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Homechevron_rightOpinionchevron_rightArticlechevron_rightThirty years on,...

Thirty years on, Bhopal's ghost haunts the nation

Thirty years on, Bhopals ghost haunts the nation

Even after three decades, the memory of the 1984 Bhopal gas disaster is kept alive by "mini Bhopals" that occur across India.

Three took place in June, barely a month after Narendra Modi formed the government: a gas explosion in the Bhilai steel plant killed six and injured 30; a pipeline blast near Nagaram village in Andhra Pradesh killed 17 and a gas leak at a state-run plant in Kollam in Kerala sent 130 children to hospital.

And on Nov 19, a blow-out of an oil well spread panic in Santhol village in Gujarat.

According to the National Disaster Management Authority (NDMA), there are 1,861 "major accident hazard" units across the country, not counting unorganized sectors dealing with a range of hazardous material. It says 130 "significant chemical accidents" were reported in India during 1999-2009, and 20 in the last four years.

Recurring industrial accidents point to systemic failure of the safety regime that came up post-Bhopal, says Satinath Sarangi of Sambhavna Trust in Bhopal that fights for the rights of the Bhopal survivors who still suffer from the effects of the toxic gas.

The Environment Protection Act, the Disaster Management Act and the rules framed for manufacture, storage and import of hazardous chemicals and management of hazardous wastes were all positive steps, he says. "However their impact have been minimal due to inadequate or faulty implementation," Sarangi told IANS.

That may explain how in 2001 steel contaminated with heavy metals and hazardous asbestos from the ruins of the World Trade Centre reached India.

The impact, however, was not altogether nil.

In 2006, authorities stopped a French ship carrying hazardous asbestos wastes from being dismantled at Alang in Gujarat.

The same year, Unilever was asked to shut down its thermometer manufacturing factory at Kodaikanal in Tamil Nadu after it was found dumping toxic mercury waste at the site. More recently, the Tamil Nadu government withdrew permission to Gas Authority of India for laying gas pipeline across farmers' fields.

But Bhopal survivors are still fighting for justice.

Sarangi's long list of demands calls upon Dow Chemicals -- which owns Union Carbide -- to clean up contaminated soil and ground water around the abandoned pesticide factory and respond to the Bhopal District Court's summons to appear in the ongoing criminal case.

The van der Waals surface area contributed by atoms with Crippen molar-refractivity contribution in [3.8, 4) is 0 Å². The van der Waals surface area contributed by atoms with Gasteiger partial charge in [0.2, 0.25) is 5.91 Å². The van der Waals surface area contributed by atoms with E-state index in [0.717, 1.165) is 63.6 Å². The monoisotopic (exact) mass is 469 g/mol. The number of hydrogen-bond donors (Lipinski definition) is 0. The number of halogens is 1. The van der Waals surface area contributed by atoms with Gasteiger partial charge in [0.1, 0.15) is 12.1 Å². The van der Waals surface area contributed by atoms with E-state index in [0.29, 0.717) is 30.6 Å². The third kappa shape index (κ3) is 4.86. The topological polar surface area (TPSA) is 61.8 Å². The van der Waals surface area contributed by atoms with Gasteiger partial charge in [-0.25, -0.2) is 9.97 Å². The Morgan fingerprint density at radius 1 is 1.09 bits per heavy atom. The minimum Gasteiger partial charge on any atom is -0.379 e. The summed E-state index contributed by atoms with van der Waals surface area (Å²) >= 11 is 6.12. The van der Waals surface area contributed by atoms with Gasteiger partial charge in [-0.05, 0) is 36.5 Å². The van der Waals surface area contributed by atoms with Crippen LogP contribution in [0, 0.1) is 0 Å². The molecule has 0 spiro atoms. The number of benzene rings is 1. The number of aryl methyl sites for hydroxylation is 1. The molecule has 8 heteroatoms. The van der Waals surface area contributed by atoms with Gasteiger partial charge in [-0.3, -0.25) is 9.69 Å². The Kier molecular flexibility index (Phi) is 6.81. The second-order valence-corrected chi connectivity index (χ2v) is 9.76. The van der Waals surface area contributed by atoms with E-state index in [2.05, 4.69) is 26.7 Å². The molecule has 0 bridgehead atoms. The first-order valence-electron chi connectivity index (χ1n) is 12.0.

Bhopal was a wake-up call. But is India fully awake to handle time bombs ticking elsewhere?

By 2020, India will lay about 33,000 km of gas pipeline -- with some passing through thickly populated areas -- requiring strict safety standards, cautions Gopal Krishna of ToxicsWatch Alliance, an NGO.

The rapid growth of the pharmaceutical industry has raised the risk of contaminating surface and groundwater with residual pharmaceuticals, warn greens.

According to NDMA, India is vulnerable to emergencies of biological as well as nuclear origin.

The proposed world's largest nuclear plant at Jaitapur in Maharasthra is only 10 km from a geological fault capable of generating 6.5 magnitude quake, says Vinod Gaur, a renowned seismologist in Bengaluru.

India has two "level-4" high security bio-safety laboratories in Pune and Bhopal.

"Pathogens have escaped from such laboratories of the US and Russia," says Kalyan Banerjee, a former director of the National Institute of Virology in Pune.

"These laboratories require absolute discipline and faultless maintenance. These are almost impossible to implement in India. Therefore the chances of escape of pathogens are pretty high in India," Banerjee told IANS.

"We have sufficient reason to believe that the possibility of recurrence of the Bhopal disaster is much more heightened now than in 1984," adds Sarangi.

The import and local production of hazardous chemicals today are many times higher than before while their regulation is more lax.

Risk of accidents has increased, Sarangi says, with the government promoting "Petrochemicals Investment Regions," each of 250 sq km area, along the lines of Special Economic Zones.

Most potential "mini Bhopals" are in industrial estates around large cities or in backward areas.

"Thus, Vapi and Ankleshwar in Gujarat, Taloja and Lote Parasuram in Maharshtra, and Cuddalore and Mettur in Tamil Nadu are places where locals and the environment are subjected to massive toxic assault," Sarangi says.

"We have to see what kind of safety measures the new government will enact."

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